Harlem, New York
303 W 116th Street
New York, NY 10026
(646) 649-3356

The Difference Between Blackened & Grilled Seafood January 29, 2020

Harlem, Manhattan
The Difference Between Blackened & Grilled Seafood, Manhattan, New York

When you visit a reputable seafood restaurant, you’re often faced with many choices. From baked to broiled and deep-fried to pan-fried, it can be difficult to decide which dish will be satisfying. Additionally, many restaurants offer blackened and grilled dishes, and both offer a unique flavor. If you’re unsure of which option to choose, the guide below outlines some differences between the two.

Blackened Seafood

Blackening refers to a method of cooking designed to replicate the flavor of charred meat. The technique, which is usually used on catfish, redfish, and snapper, offers a smoky, almost earthy taste to the salty profiles of the fish. It relies heavily on adding the right amount of herbs and spices to the meat while it’s raw. Coating the raw fish will lead to a crunchy crust once the dish is complete.

To blacken the seafood, the fish is first dredged in melted butter and dipped in the mixture of seasonings and spices. This typically includes a combination of paprika, cayenne, onion powder, oregano, pepper, salt, and garlic. While the chef is doing this, they’ll also heat their cast iron skillet until it starts to smoke. Once the fish is ready, and the skillet is hot, the chef places the seafood in the hot pan, allowing the fish to cook completely on both sides. After about three minutes on each side, the food is ready to be served. 

Grilling

seafoodIf you prefer not to alter the natural taste of your seafood, a grilled dish is best. This option is usually done on a grill over a direct flame and focuses on simply cooking the fish rather than trying to alter the texture by creating a crust.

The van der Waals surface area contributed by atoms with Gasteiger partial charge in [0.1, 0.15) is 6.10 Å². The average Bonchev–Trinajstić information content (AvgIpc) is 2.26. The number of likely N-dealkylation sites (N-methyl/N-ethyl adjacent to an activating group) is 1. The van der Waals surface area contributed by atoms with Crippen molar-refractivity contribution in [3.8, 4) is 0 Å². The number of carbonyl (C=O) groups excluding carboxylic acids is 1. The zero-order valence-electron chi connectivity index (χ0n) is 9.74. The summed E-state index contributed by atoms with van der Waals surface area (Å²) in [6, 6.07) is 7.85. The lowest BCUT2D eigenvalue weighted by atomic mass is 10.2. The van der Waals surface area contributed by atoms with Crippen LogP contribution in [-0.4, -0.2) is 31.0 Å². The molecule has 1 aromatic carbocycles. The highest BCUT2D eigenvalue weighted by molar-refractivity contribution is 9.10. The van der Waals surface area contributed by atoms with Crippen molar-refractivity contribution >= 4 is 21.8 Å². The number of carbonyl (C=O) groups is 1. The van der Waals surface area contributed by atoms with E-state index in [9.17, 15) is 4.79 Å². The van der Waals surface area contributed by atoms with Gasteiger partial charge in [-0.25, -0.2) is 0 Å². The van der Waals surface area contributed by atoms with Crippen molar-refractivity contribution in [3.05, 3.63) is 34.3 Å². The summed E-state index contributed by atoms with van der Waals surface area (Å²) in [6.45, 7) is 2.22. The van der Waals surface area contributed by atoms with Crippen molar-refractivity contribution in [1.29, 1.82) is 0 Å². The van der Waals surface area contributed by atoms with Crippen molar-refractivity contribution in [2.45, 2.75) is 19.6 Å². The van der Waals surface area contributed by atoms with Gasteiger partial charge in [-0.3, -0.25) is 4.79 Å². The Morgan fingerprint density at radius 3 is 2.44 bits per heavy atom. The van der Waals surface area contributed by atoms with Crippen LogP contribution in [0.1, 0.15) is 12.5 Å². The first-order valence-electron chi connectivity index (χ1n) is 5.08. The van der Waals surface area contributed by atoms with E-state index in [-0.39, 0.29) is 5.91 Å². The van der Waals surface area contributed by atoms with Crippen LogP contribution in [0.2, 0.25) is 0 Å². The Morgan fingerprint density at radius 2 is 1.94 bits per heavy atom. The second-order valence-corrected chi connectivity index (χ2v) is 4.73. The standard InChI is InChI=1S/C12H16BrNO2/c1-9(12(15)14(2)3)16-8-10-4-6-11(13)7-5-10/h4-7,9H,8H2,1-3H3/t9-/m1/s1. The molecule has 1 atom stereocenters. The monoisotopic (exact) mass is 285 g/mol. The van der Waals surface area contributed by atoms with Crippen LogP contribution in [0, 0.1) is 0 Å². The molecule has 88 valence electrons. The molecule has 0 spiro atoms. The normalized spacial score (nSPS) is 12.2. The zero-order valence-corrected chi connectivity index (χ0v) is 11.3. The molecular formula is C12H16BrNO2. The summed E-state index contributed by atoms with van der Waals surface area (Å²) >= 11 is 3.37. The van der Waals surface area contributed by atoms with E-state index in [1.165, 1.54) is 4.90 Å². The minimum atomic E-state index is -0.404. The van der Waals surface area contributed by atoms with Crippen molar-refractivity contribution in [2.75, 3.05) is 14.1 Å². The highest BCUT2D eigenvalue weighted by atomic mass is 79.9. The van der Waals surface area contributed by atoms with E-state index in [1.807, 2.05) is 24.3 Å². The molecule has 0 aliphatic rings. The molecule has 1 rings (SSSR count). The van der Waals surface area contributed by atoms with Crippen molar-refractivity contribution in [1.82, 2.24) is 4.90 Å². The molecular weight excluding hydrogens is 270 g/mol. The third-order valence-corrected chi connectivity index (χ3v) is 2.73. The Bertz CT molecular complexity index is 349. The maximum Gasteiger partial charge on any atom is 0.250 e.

With grilling, you can season your dish with either dry or wet ingredients. For example, you can create a rub of garlic powder, paprika, and onion powder, or you can marinate the fish in teriyaki or soy sauce. 

Once the fish has had ample time to sit in its seasonings, all the chef needs to do is place the meat on a hot grill, flipping it every four minutes until it is cooked all the way through. 

 

 

Whether you’re in the mood for blackened or grilled fish, Lolo’s Seafood Shack in Harlem, Manhattan, is sure to satisfy your cravings. This Caribbean-inspired restaurant offers delicious dishes like jerk chicken, coconut shrimp, and crab cakes. They also host a daily happy hour from 4 p.m. to 6 p.m. and offer delicious appetizers to pair with mouthwatering cocktails. Call (646) 649-3356 to make a reservation and visit them online to view their menu. 

Other Announcements, Events and Deals from Lolo's Seafood Shack
3 Simple Steps to Eat Crawfish, Manhattan, New York
Low in fat and high in protein, crawfish is a savory treat that won’t add to your waistline. When dining at a seafood restaurant, the crustacean might be boiled and served whole...read more
The Origins of Surf & Turf, Manhattan, New York
Surf and turf is a dish that pairs a succulent cut of beef with delectable seafood, usually lobster. While this dish is now commonplace at steakhouses all over the U.S., it...read more
A Short History Jamaican Jerk Cooking, Manhattan, New York
Caribbean cuisine is vibrant, exciting, and fiery, with Jamaican jerk cooking as the perfect example. Among the most famous of Caribbean foods, it should be on everyone’s must-t...read more
3 Sides to Eat With Your Seafood Meal, Manhattan, New York
From salmon to cod and crawfish to shrimp, seafood can be enjoyed in many different ways. If you’re passionate about enjoying different flavors, there are many sides you ca...read more